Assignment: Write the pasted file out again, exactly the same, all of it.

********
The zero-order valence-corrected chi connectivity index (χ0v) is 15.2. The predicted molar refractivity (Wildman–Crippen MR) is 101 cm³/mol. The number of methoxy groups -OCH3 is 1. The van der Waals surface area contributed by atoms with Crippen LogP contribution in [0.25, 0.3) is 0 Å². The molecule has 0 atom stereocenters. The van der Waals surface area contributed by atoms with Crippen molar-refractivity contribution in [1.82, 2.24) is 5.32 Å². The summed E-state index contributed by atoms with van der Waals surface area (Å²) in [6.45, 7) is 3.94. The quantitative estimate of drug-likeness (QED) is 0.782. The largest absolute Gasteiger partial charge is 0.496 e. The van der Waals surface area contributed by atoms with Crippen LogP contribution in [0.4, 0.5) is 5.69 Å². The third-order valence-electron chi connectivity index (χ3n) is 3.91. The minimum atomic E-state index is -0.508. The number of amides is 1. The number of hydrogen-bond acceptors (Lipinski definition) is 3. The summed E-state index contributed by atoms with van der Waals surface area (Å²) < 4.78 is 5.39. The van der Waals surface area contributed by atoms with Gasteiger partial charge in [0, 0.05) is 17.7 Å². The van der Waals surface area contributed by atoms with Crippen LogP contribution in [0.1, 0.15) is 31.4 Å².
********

The zero-order valence-corrected chi connectivity index (χ0v) is 15.2. The predicted molar refractivity (Wildman–Crippen MR) is 101 cm³/mol. The number of methoxy groups -OCH3 is 1. The van der Waals surface area contributed by atoms with Crippen LogP contribution in [0.25, 0.3) is 0 Å². The molecule has 0 atom stereocenters. The van der Waals surface area contributed by atoms with Crippen molar-refractivity contribution in [1.82, 2.24) is 5.32 Å². The summed E-state index contributed by atoms with van der Waals surface area (Å²) in [6.45, 7) is 3.94. The quantitative estimate of drug-likeness (QED) is 0.782. The largest absolute Gasteiger partial charge is 0.496 e. The van der Waals surface area contributed by atoms with Crippen LogP contribution in [0.4, 0.5) is 5.69 Å². The third-order valence-electron chi connectivity index (χ3n) is 3.91. The minimum atomic E-state index is -0.508. The number of amides is 1. The number of hydrogen-bond acceptors (Lipinski definition) is 3. The summed E-state index contributed by atoms with van der Waals surface area (Å²) < 4.78 is 5.39. The van der Waals surface area contributed by atoms with Gasteiger partial charge in [0, 0.05) is 17.7 Å². The van der Waals surface area contributed by atoms with Crippen LogP contribution in [0.1, 0.15) is 31.4 Å².